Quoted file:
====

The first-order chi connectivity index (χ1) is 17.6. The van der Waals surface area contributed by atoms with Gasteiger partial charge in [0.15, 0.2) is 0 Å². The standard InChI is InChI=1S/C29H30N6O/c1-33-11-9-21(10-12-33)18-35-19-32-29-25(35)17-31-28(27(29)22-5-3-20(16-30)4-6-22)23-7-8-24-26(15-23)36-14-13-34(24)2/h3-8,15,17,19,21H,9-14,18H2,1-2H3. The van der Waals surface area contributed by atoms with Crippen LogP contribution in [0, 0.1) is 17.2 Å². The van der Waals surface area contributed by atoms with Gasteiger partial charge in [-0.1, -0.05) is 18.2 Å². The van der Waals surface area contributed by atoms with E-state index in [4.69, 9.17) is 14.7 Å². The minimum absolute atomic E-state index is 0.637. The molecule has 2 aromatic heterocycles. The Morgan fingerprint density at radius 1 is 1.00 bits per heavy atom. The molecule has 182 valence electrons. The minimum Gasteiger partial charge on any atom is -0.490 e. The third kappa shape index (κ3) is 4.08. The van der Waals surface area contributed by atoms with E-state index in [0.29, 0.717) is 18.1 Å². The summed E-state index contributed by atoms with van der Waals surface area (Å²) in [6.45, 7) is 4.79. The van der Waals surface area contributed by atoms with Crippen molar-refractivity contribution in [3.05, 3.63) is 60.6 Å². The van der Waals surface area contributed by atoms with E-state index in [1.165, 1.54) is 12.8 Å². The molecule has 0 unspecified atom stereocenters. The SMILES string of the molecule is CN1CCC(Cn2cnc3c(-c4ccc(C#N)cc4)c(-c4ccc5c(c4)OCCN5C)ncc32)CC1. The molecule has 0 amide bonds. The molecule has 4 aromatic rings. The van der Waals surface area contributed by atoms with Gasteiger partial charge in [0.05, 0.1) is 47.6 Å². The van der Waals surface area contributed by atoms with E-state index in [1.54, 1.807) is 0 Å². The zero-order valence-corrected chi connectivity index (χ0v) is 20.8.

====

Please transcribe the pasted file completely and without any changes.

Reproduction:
The first-order chi connectivity index (χ1) is 17.6. The van der Waals surface area contributed by atoms with Gasteiger partial charge in [0.15, 0.2) is 0 Å². The standard InChI is InChI=1S/C29H30N6O/c1-33-11-9-21(10-12-33)18-35-19-32-29-25(35)17-31-28(27(29)22-5-3-20(16-30)4-6-22)23-7-8-24-26(15-23)36-14-13-34(24)2/h3-8,15,17,19,21H,9-14,18H2,1-2H3. The van der Waals surface area contributed by atoms with Crippen LogP contribution in [0, 0.1) is 17.2 Å². The van der Waals surface area contributed by atoms with Gasteiger partial charge in [-0.1, -0.05) is 18.2 Å². The van der Waals surface area contributed by atoms with E-state index in [4.69, 9.17) is 14.7 Å². The minimum absolute atomic E-state index is 0.637. The molecule has 2 aromatic heterocycles. The Morgan fingerprint density at radius 1 is 1.00 bits per heavy atom. The molecule has 182 valence electrons. The minimum Gasteiger partial charge on any atom is -0.490 e. The third kappa shape index (κ3) is 4.08. The van der Waals surface area contributed by atoms with E-state index in [0.29, 0.717) is 18.1 Å². The summed E-state index contributed by atoms with van der Waals surface area (Å²) in [6.45, 7) is 4.79. The van der Waals surface area contributed by atoms with Crippen molar-refractivity contribution in [3.05, 3.63) is 60.6 Å². The van der Waals surface area contributed by atoms with E-state index in [1.165, 1.54) is 12.8 Å². The molecule has 0 unspecified atom stereocenters. The SMILES string of the molecule is CN1CCC(Cn2cnc3c(-c4ccc(C#N)cc4)c(-c4ccc5c(c4)OCCN5C)ncc32)CC1. The molecule has 0 amide bonds. The molecule has 4 aromatic rings. The van der Waals surface area contributed by atoms with Gasteiger partial charge in [0.05, 0.1) is 47.6 Å². The van der Waals surface area contributed by atoms with E-state index in [1.54, 1.807) is 0 Å². The zero-order valence-corrected chi connectivity index (χ0v) is 20.8.